us truck drivers

Trucking firms are facing an uphill battle in their efforts to recruit enough drivers.

And a data-based study produced by Coyote Logistics, in collaboration with economic data and analytics firm Ems, recommends  investment and efforts to make the job more attractive.

The authors analysed recruitment and jobs postings data from September 2016 to January this year.

The driver shortage has been an endless headache for US trucking firms and shippers, and the American Trucking Association (ATA) has been sounding the alarm for over a decade.

Meanwhile, the Coyote-Emsi study found that, for 28% of carriers, driver recruitment and retention is one of the top three challenges.

And the situation has gone from bad to worse over the past year. According to Tucker Worldwide, the oldest truck brokerage firm in the US, at the end of 2020 the US truck driver pool was 5.3% smaller than a year earlier.

The situation has been particularly dire for smaller trucking firms, Tucker noted, pointing to a 7.1% increase in driver numbers for firms with 101 trucks or more, which indicates a shift of drivers away from smaller employers.

The Coyote-Ensi study noted that labour participation overall plummeted during the pandemic, with fewer people actively looking for employment. The authors listed several reasons for this, from social benefits programmes and hopes of furloughed workers to return to former jobs, to having children at home and fear of contracting the virus.

Trucking forms a significant part of the US labour market. With 6.4m workers, the transport and warehousing sector is the 11th largest industry by workforce size, and the 1.9m truck drivers make up 30% of this segment. Demand for drivers has increased 2.1% since 2019.

The trucking sector has fared worse than other industries competing for the same labour pool, the study found. Over the past several years the sector averaged six job postings for every hire, which is way above the average rate for blue collar workers of one job posting for every hire.

In warehousing, the ratio is 0.5 job postings per hiring, indicating a high rate of recruitment through informal channels.

Trucking positions are harder to fill overall, but there is considerably variation within the sector: for light duty driving jobs, it takes two postings for each hire; but when it comes to heavy trucks, the number of postings shoots up to nine.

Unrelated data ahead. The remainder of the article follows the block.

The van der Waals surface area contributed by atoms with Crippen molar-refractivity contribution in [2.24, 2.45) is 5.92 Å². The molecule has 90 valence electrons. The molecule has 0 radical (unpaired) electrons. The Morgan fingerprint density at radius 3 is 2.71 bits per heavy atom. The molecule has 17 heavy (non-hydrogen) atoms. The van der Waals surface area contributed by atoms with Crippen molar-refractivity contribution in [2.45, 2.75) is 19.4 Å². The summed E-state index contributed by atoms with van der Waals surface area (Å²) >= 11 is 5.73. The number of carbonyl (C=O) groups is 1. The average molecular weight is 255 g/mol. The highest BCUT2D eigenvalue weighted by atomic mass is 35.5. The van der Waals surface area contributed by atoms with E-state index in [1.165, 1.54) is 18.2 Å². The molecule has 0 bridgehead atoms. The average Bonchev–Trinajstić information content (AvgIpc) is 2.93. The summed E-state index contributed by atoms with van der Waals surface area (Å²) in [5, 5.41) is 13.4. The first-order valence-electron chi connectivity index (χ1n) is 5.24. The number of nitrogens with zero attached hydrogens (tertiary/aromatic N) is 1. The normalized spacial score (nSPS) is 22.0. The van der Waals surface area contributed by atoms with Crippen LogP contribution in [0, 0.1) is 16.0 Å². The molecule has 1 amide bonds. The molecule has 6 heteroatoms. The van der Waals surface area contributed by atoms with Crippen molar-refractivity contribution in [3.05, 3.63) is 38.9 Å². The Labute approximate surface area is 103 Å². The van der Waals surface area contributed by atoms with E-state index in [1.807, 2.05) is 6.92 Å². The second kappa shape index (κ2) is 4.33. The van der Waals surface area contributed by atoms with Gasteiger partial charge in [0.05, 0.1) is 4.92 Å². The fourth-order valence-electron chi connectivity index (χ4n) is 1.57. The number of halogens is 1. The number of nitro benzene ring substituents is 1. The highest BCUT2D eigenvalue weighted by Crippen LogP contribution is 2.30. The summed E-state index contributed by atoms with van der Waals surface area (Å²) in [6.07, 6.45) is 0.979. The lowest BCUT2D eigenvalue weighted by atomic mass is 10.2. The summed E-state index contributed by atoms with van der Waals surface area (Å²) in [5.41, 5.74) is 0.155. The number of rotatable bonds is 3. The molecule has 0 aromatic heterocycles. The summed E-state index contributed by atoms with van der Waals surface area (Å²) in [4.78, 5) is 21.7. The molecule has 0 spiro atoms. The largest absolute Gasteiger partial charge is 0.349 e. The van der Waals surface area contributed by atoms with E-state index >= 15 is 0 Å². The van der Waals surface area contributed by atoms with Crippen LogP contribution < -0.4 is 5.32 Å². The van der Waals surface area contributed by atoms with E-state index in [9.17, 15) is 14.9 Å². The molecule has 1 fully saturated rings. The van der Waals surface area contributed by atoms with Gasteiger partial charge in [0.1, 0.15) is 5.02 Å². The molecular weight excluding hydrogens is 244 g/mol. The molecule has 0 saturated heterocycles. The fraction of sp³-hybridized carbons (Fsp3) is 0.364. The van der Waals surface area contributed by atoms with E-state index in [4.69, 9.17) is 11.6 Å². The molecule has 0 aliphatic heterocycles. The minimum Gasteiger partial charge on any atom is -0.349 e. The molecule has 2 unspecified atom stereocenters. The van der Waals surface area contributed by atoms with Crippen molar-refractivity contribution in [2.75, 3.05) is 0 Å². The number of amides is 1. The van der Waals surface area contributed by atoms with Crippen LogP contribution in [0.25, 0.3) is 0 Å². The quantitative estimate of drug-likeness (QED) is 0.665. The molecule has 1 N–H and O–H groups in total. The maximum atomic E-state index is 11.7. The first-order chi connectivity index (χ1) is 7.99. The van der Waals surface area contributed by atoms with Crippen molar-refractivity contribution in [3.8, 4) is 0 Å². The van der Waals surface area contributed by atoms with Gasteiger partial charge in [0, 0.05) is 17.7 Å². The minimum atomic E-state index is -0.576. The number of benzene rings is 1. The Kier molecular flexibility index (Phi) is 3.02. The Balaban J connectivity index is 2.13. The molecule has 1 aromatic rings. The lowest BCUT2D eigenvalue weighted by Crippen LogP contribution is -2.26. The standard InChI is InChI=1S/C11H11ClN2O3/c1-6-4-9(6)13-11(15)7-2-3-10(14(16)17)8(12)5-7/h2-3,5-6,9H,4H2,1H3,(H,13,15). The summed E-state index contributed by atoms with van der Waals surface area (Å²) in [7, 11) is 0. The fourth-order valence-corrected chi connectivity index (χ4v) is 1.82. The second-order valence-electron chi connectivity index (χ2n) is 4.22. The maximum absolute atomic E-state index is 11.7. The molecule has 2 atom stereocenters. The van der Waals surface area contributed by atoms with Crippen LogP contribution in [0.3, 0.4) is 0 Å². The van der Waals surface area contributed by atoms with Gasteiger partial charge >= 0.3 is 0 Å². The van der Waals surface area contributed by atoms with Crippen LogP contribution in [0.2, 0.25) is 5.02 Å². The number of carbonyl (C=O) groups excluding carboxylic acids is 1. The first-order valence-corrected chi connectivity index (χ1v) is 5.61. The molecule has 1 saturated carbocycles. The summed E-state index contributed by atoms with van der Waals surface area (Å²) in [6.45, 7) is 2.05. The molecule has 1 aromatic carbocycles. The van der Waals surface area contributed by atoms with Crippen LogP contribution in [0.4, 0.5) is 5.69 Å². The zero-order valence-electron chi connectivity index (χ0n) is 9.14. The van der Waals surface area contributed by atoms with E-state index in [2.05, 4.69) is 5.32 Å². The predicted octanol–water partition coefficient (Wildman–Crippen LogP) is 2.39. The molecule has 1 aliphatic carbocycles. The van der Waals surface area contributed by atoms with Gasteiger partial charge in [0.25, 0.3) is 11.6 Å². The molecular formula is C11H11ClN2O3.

This is in line with a preference among drivers for local or regional driving jobs, as opposed to longhaul trucking. It also reflects the rapid growth in the former resulting from the surge in e-commerce.

The Coyote-Ensi study identified several causes for the lower interest in heavy trucking positions. Despite wage increases over the past couple of years, remuneration remains a chief factor. The authors point to a recent study by Centerline that 50% of drivers found their current wages uncompetitive. They also cited the absence of a career path for truck drivers in most companies.

Lifestyle issues are another important aspect, ranging from a preference to working closer to home to safety concerns. According to the Centerline study, 50% of truckers don’t feel safe on the road.

Finally, there is the requirement of holding a commercial driving licence to operate heavy trucks, which marks a hurdle that light truck driving or warehousing do not face. Moreover, the Coyote-Ensi study noted that the cost of obtaining a licence was usually borne by the driver.

The authors suggest trucking firms should raise wages, develop long-term business plans that focus on technology investments. And it urges shippers not to “nickel-and-dime” good providers, but reward good performance.

The driver shortage is not only the trucking firms’ problem, they pointed out. About half of US trucking is performed by shipper-owned fleets, they noted.

Raising driver pay alone is not enough, and the report authors argue that employers should also provide on-the-job training, establish career development programmes and invest in aspects that can improve safety and quality of life for their drivers.

Despite these obstacles, the authors do not find the driver shortage intractable, but they do warn the signs are ominous – the study shows the trucking work force is ageing. Almost 57% of the current US truck driver pool are over 45, 23% are over 55 and 8% have already reached retirement age.

And currently, not enough young drivers are being recruited for replacement.

Moreover, trucking operators will continue to face competition for recruits from other sectors. Overall demand for blue collar workers is high, competition for labour is fierce and will increase, the authors predict.

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